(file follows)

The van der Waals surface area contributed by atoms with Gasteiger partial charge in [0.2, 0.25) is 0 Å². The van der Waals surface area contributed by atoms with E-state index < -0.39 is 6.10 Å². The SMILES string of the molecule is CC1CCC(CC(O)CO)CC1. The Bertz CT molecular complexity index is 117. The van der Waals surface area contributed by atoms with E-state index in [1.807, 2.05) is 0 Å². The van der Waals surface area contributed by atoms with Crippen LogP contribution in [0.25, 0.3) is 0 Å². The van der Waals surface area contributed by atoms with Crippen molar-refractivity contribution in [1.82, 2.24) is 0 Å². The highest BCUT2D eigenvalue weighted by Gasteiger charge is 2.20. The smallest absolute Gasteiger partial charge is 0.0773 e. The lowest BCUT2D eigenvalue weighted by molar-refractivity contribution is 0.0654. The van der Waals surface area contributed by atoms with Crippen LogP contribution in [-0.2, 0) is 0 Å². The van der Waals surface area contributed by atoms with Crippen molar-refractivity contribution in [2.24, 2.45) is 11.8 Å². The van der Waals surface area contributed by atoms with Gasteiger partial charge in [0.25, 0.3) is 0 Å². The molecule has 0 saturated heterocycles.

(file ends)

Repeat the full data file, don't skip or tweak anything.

The van der Waals surface area contributed by atoms with Gasteiger partial charge in [0.2, 0.25) is 0 Å². The van der Waals surface area contributed by atoms with E-state index < -0.39 is 6.10 Å². The SMILES string of the molecule is CC1CCC(CC(O)CO)CC1. The Bertz CT molecular complexity index is 117. The van der Waals surface area contributed by atoms with E-state index in [1.807, 2.05) is 0 Å². The van der Waals surface area contributed by atoms with Crippen LogP contribution in [0.25, 0.3) is 0 Å². The van der Waals surface area contributed by atoms with Crippen molar-refractivity contribution in [1.82, 2.24) is 0 Å². The highest BCUT2D eigenvalue weighted by Gasteiger charge is 2.20. The smallest absolute Gasteiger partial charge is 0.0773 e. The lowest BCUT2D eigenvalue weighted by molar-refractivity contribution is 0.0654. The van der Waals surface area contributed by atoms with Crippen LogP contribution in [-0.2, 0) is 0 Å². The van der Waals surface area contributed by atoms with Crippen molar-refractivity contribution in [2.24, 2.45) is 11.8 Å². The van der Waals surface area contributed by atoms with Gasteiger partial charge in [0.25, 0.3) is 0 Å². The molecule has 0 saturated heterocycles.